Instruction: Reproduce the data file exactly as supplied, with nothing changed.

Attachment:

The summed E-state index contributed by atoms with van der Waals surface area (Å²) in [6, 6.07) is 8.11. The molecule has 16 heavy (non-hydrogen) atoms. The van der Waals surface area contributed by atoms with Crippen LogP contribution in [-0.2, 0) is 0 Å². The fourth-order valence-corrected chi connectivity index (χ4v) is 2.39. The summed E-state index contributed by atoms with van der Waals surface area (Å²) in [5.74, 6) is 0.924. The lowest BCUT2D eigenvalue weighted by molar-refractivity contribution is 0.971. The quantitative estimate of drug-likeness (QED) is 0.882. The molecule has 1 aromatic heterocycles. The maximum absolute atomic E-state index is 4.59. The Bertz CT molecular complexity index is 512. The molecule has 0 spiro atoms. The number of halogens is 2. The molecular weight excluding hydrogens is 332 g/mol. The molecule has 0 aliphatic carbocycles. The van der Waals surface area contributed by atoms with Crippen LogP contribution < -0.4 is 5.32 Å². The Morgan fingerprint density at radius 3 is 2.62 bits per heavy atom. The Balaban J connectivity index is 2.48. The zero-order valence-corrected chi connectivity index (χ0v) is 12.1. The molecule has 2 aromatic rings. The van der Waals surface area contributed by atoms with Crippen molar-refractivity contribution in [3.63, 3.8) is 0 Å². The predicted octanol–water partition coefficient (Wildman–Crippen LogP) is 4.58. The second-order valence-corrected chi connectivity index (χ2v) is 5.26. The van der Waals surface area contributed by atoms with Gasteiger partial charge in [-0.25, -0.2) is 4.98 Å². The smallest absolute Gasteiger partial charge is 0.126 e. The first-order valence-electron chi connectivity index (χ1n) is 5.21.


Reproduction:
The summed E-state index contributed by atoms with van der Waals surface area (Å²) in [6, 6.07) is 8.11. The molecule has 16 heavy (non-hydrogen) atoms. The van der Waals surface area contributed by atoms with Crippen LogP contribution in [-0.2, 0) is 0 Å². The fourth-order valence-corrected chi connectivity index (χ4v) is 2.39. The summed E-state index contributed by atoms with van der Waals surface area (Å²) in [5.74, 6) is 0.924. The lowest BCUT2D eigenvalue weighted by molar-refractivity contribution is 0.971. The quantitative estimate of drug-likeness (QED) is 0.882. The molecule has 1 aromatic heterocycles. The maximum absolute atomic E-state index is 4.59. The Bertz CT molecular complexity index is 512. The molecule has 0 spiro atoms. The number of halogens is 2. The molecular weight excluding hydrogens is 332 g/mol. The molecule has 0 aliphatic carbocycles. The van der Waals surface area contributed by atoms with Crippen LogP contribution < -0.4 is 5.32 Å². The Morgan fingerprint density at radius 3 is 2.62 bits per heavy atom. The Balaban J connectivity index is 2.48. The zero-order valence-corrected chi connectivity index (χ0v) is 12.1. The molecule has 2 aromatic rings. The van der Waals surface area contributed by atoms with Crippen molar-refractivity contribution in [3.63, 3.8) is 0 Å². The predicted octanol–water partition coefficient (Wildman–Crippen LogP) is 4.58. The second-order valence-corrected chi connectivity index (χ2v) is 5.26. The van der Waals surface area contributed by atoms with Gasteiger partial charge in [-0.25, -0.2) is 4.98 Å². The smallest absolute Gasteiger partial charge is 0.126 e. The first-order valence-electron chi connectivity index (χ1n) is 5.21.